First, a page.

5 Common Physician Leadership Council Mistakes
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While they have many names – “Physician Leadership Councils,” “Physician Advisory Councils,” “Physician Governance Councils,” etc. – engaging a core group of physician and advanced practice provider (APP) leaders in the problem-solving and decision-making process is critical to the success of an employed physician network.
While many employed networks have built some form of Physician Leadership Council (PLC), the design, implementation, and functional execution of these Councils vary widely from organization to organization. For some health systems, the PLC evolved to become foundational to successfully evolving the network from a collection of independent practices into a true multispecialty group exhibiting a common culture and uniform clinical and operational processes. This result represents the ideal PLC functional state. For others, the PLC was designed to accomplish this but if it becomes stagnated, it becomes a painful exercise in which providers are brought into a room once a month to be shown data, the context of which they do not understand, and be asked to provide input on decisions that administration has already made and begun acting upon. Finally, some PLCs evolved into or were conceived to be solely communications vehicles and are viewed by network members as mouthpieces for system administration.
Designing and attaining ideal PLC function is vital to the network’s evolution through the HSG Physician Network Growth Phases. The network cannot develop a Strategic Focus until physician leadership becomes ingrained in the organization and augments the way the network is managed. For networks struggling with their PLCs, HSG has observed a number of common errors that ultimately lead to the Council not being as effective it could be – or, even worse, being totally ineffective and slowly being abandoned due to perceived lack of value.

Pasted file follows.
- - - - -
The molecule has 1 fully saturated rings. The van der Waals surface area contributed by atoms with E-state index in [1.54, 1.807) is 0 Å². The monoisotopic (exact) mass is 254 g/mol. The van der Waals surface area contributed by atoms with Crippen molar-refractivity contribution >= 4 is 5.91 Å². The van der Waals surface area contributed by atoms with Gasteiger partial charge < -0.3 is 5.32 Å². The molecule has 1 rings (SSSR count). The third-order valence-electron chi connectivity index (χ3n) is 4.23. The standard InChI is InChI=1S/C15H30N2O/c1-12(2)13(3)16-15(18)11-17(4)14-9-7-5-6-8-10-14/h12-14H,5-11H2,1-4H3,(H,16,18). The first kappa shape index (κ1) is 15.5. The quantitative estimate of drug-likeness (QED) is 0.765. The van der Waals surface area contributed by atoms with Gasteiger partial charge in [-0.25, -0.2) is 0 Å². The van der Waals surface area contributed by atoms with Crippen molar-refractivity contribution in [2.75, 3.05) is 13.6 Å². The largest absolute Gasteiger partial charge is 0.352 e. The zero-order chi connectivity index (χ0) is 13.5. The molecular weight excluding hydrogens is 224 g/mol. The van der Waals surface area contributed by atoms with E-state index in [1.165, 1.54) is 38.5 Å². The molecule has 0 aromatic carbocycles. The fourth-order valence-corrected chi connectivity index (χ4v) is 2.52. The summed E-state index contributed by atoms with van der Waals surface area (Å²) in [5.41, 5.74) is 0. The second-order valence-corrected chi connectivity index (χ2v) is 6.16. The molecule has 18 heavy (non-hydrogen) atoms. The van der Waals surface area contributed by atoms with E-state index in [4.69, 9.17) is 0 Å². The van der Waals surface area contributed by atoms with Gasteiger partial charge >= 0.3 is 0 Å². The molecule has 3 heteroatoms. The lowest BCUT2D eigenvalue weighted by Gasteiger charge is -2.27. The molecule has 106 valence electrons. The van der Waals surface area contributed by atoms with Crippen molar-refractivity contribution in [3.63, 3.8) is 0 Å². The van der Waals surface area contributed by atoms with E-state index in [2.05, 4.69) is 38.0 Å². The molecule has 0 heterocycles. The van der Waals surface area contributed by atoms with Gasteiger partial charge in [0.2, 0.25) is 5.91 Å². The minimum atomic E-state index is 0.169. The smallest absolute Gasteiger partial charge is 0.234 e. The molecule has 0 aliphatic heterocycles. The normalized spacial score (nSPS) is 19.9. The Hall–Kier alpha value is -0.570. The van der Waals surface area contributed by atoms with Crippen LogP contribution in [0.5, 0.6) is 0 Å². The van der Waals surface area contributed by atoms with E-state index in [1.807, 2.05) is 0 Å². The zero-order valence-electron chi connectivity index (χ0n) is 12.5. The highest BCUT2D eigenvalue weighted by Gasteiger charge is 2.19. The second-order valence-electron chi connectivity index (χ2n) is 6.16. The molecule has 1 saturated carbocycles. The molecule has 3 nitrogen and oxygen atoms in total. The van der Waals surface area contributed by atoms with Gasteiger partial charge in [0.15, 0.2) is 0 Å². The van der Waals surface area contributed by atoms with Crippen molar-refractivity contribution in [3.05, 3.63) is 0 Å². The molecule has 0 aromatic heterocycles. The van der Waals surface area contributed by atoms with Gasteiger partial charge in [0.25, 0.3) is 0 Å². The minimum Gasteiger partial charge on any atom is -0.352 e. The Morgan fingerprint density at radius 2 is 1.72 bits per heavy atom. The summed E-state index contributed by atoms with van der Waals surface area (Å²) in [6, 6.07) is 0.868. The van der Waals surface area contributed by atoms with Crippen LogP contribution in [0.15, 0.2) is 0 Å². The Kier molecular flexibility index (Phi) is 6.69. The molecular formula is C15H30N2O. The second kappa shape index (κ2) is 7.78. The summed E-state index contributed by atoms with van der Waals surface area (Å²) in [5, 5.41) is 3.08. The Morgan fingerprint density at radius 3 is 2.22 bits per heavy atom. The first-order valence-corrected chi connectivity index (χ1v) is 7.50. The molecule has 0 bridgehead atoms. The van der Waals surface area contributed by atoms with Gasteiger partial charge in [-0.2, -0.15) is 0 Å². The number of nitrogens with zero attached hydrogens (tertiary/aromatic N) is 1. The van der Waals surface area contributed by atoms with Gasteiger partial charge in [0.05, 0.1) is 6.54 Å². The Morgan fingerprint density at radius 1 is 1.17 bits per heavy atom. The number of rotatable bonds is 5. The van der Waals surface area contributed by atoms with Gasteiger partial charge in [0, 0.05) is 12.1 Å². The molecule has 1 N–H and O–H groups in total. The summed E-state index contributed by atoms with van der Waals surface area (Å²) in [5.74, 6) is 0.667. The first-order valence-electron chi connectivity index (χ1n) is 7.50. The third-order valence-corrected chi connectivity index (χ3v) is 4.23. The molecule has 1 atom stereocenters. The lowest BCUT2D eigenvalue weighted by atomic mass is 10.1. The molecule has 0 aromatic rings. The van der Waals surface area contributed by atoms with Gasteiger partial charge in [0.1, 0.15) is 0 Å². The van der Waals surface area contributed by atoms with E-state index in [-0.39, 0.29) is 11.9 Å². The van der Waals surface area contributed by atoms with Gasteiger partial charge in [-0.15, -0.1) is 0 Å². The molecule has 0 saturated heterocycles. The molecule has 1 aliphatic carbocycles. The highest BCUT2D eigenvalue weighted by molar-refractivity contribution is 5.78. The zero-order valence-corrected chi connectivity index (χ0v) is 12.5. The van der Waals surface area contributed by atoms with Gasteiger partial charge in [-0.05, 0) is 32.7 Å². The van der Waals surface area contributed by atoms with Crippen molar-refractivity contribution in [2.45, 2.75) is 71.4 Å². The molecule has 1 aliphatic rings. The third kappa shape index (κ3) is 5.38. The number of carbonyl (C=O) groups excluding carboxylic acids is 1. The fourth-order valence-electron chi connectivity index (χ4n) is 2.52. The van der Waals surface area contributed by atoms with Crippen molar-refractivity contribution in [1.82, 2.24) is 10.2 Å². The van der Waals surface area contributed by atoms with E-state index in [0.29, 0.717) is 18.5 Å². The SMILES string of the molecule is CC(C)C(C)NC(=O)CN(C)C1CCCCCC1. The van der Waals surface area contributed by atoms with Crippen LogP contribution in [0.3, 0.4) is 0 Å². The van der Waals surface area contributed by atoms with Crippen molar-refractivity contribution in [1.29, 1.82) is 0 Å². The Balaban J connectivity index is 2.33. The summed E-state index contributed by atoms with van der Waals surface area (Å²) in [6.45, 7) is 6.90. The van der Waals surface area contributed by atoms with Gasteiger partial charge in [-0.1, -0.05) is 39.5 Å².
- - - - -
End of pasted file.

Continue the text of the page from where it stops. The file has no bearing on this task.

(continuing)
PLC Mistake #1: The PLC Charter is not aligned with the PLC’s desired function.
The Charter is critical to defining the form and function of the PLC. Among other things, it sets expectations for its membership and defines the spectrum of and limitations to the PLC’s decision-making authority. Strong PLCs embrace a well-written charter that is specific in its description of the PLC and is currently relevant to the PLC’s operation. For struggling PLCs, the Charter is often a document that was developed many years ago perhaps by a different leadership group, has not been reviewed or embraced by its membership, and does not sync with the goals of the PLC in its current function. Ensuring the Charter is current, explicit, inclusive, and understood by its membership is essential to a well-functioning Council.
PLC Mistake #2: Having the wrong composition of providers and administration.
Having the right composition of provider members on the PLC is crucial for its function. On one hand, the Physician Leadership Council membership should be relatively inclusive to achieve the broadest input during Council deliberations and effect the greatest acceptance for Council decisions. On the other hand, the membership must be small enough to be able to effectively make decisions. Additionally, the membership should be representative of the network’s specialty mix, geographic locations, ages and experience levels, gender, and APP mix.
PLC Mistake #3: The PLC is not incorporated into the Employed Network Organizational Chart.